seed, and kshetra, field, have been applied to human
reproduction. The male was compared with a seedgiver
and the female with the field. It was thought that the female
cannot create life, just as a field or land cannot create
life - as the field nourishes the seed, the female nourishes
the embryo. The bijakshetra nyaya is presented
in the Manusmrti, 9.32-52 and 10.68-70. Manu accepts that
bija is superior to kshetra. A seed sown in
a defective field gets destroyed without producing any result.
The Manusmrti speaks much of the supreme importance of bija.
concepts were prevalent among the Greeks. Pythagoras and Aristotle
explained that biologically the male is superior to the female
(32). Among the Armenians the earth was thought of as a material
womb, from whence men came forth. The culture and custom of
recognizing the earth as mother, seeing a similarity between
the two, was prevalent in ancient Greece as well. Thus one
of the first theophanies of the earth, particularly of the
earth as soil, was its motherhood, its inexhaustible power
of fruitfulness. Smohalla, an American Indian prophet of the
Umatilla tribe, forbade his followers to dig the earth, for,
he said, it is a sin to wound or cut, tear or scratch our
common mother by the labour of farming.
a mystical devotion to the Mother Earth is not an isolated
instance. In some form or other it was and is present in many
other cultures. The members of a primitive Dravidian tribe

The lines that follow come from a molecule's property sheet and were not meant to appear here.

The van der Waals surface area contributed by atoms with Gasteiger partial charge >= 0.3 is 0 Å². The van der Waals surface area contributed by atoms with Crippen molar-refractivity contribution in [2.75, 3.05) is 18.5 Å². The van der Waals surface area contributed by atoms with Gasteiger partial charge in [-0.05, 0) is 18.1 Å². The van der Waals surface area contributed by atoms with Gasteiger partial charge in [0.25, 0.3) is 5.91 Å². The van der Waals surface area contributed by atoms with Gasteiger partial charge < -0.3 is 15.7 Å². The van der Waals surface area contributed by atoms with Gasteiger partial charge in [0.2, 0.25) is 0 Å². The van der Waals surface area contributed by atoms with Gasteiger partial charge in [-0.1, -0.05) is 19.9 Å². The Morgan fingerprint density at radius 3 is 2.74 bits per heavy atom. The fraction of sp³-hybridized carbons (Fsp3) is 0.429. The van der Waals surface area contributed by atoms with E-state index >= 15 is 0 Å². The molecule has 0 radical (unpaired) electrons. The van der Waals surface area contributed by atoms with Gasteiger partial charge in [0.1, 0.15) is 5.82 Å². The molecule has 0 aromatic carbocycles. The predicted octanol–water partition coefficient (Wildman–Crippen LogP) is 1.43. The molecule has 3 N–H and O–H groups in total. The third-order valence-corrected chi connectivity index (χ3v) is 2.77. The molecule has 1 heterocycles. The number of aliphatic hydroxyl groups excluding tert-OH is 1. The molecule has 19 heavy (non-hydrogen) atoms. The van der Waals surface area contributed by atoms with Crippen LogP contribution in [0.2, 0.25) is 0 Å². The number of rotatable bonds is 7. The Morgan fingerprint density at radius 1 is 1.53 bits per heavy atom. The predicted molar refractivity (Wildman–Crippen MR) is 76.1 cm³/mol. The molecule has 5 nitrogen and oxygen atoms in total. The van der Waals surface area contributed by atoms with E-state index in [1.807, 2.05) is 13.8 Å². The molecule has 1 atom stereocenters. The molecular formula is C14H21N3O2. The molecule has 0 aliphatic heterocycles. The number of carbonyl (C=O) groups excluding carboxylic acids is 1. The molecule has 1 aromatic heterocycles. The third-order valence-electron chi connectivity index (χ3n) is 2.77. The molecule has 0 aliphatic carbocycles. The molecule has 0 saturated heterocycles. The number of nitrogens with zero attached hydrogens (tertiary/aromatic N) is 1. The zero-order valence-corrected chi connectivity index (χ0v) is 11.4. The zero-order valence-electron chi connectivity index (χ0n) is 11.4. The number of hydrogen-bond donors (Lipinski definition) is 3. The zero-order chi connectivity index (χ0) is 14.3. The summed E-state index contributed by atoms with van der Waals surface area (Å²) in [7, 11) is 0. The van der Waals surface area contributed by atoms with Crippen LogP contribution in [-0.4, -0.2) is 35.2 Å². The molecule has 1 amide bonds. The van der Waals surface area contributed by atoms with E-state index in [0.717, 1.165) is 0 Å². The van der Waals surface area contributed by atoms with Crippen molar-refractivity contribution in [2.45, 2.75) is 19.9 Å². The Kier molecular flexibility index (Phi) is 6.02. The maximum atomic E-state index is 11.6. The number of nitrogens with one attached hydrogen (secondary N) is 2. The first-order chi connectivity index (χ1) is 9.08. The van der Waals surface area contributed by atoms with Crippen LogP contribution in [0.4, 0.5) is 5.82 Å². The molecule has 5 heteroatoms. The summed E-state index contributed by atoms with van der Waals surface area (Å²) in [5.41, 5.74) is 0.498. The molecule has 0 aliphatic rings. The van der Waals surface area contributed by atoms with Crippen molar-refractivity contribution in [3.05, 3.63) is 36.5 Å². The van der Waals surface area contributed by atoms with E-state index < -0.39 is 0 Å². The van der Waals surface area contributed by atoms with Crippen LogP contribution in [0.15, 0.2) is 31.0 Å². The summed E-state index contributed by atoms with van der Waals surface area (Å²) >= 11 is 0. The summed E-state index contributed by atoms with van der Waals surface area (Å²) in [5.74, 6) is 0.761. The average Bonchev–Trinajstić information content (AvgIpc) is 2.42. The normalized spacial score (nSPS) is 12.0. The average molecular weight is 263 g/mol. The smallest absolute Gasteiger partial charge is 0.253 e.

of central India, the Baiga, carried on a nomadic way of agriculture,
sowing only in the ashes left after part of the jungle had
been burnt away, thinking it a sin to tear their mother?s
bosom with a plough (ibid.). In parts of Assam, Bengal, and
also in the state of Odisha, on the first three days of the
monsoon, Mother Earth is given total rest, as she is believed
to be menstruating. During this time the rains wash part of
the top-soil away making the rivers reddish in colour. This
is called ambhuvachi, and during these three days no ploughing
or farming takes place, while some fertility rites and rituals
are practised only by the women. Whatever the rituals may
be, the underlying belief in these cases is that the earth
emerges as a mother, giving birth to living forms that it
draws out of its own substance. Through these beliefs the
idea of motherhood is respected, even considered sacred, and
therefore women can have their right status in society.
the change from hoeagriculture to bullockplough
agriculture in the IndoGangetic plains, men's role in
agriculture increased and women continued to be unrecognized
farmers. Moreover, the spread of the concept of the bijakshetra,
devalued and distorted the role and function of women. Society
gradually became patriarchal; males were thought of having
a potency to create and provide new life. Giving life was
thought of as more important than nourishing it, because nourishing
consisted in helping and supplementing the growth of life,
a secondary activity (ibid.). This kind of comparison between
man and woman started with the advancement of civilization
and the building up of societies, when people started to settle
down by forming families through the institution of marriage.
culture of the world recognizes some form of marriage. In
most cultures and religions neither men nor women are considered
complete, after reaching maturity, without marriage. Marriage
is defined as a formalized union, governed by the customs
of a specific society. It has significance as a religious
sacrament and as a social institution with economic, educational,
and other functions crucial to the maintenance of modern societies.
Anyone entering into it is linked to an extensive network